Traditional Institutions and Economic
Development: The Mossi Naam
ELLIOTT P. SKINNER
When, in August 1989, the jury for the "Africa Prize for leadership," under the chairmanship of Bradford Morse, former director of the U. N. Development Programme, chose Bernard Ledea Ouedraogo as one of the co-winners of the 1989 award, the citation praised him for his "bold, visionary work in organizing hundreds of thousands of peasants to take command of their own development and thereby end their own hunger." Ouedraogo had become somewhat of a celebrity by attempting to use a traditional institution, the naam of the Mossi people of Burkina Faso, as an instrument of contemporary economic and social development.
In his response to Morse, Ouedraogo gave credit to the women and men of Africa "who are forming development agencies in a climate of generosity, altruism and unselfishness." Aware of the importance of cultural tradition in human affairs, Ouedraogo cited a Chinese axiom: "If I give you an egg and you give me an egg, each of us has one egg. But if I give you an idea and you give me an idea, each of us has two ideas." 1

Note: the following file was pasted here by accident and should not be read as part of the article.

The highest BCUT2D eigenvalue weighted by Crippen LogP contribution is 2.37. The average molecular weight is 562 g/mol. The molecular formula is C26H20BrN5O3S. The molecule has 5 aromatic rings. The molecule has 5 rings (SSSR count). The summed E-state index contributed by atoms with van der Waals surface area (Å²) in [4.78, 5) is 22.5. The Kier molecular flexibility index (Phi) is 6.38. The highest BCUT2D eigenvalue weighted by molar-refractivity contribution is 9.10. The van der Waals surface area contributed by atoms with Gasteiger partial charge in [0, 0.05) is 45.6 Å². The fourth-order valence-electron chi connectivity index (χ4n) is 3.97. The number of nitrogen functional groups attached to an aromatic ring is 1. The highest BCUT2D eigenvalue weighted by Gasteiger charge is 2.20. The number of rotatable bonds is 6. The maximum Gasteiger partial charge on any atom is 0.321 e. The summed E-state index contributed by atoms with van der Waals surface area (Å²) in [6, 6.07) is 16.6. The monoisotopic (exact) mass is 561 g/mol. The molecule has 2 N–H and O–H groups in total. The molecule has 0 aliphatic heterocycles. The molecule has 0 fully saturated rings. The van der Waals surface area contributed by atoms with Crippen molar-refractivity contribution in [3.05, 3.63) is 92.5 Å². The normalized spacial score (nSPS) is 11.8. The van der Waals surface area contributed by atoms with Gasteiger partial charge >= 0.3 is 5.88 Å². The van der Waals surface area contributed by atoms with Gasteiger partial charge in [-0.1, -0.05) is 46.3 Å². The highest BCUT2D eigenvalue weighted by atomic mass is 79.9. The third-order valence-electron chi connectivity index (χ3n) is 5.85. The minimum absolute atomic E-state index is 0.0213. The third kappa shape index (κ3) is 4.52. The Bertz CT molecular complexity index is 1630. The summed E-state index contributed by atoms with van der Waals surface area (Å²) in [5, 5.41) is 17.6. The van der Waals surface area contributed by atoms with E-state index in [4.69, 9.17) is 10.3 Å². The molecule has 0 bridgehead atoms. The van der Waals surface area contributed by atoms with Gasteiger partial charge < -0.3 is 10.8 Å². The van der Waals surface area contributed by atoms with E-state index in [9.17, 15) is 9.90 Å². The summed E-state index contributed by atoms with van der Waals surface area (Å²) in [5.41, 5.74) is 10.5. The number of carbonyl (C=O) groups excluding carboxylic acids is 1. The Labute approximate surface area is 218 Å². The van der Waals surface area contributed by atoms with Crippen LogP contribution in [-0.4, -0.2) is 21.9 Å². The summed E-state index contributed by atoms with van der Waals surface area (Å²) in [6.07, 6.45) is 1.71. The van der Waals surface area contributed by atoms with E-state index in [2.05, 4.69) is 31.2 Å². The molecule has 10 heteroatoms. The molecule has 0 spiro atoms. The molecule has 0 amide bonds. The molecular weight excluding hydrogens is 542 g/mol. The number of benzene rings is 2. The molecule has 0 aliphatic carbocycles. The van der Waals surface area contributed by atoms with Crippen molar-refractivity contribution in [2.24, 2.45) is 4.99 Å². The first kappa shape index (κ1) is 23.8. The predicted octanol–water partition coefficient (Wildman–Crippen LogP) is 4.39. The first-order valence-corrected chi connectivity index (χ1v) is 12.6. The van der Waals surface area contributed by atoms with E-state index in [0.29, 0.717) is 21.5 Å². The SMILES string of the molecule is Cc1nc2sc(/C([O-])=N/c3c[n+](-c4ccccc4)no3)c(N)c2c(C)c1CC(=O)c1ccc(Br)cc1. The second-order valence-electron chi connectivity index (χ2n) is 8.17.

The relative success of Ouedraogo with the Mossi naam, gives us an opportunity to look, once again, at the possible role of traditional cultural institutions in development and other aspects of social change. Importantly, Ouedraogo's activity revived the debate about autochthonous development in Africa and in Third and Fourth World countries. Nevertheless, his work has raised the suspicion that here is just another example in which cynics in the development community are passing the buck. Unable or unwilling to obtain and to use the tremendous amount of resources necessary for helping Africa, they have decided to turn the problems of development over to Africans. The concern is that this is the ultimate cry of "WAWA: West Africa Wins Again," but on a continental scale. When erstwhile development experts were faced with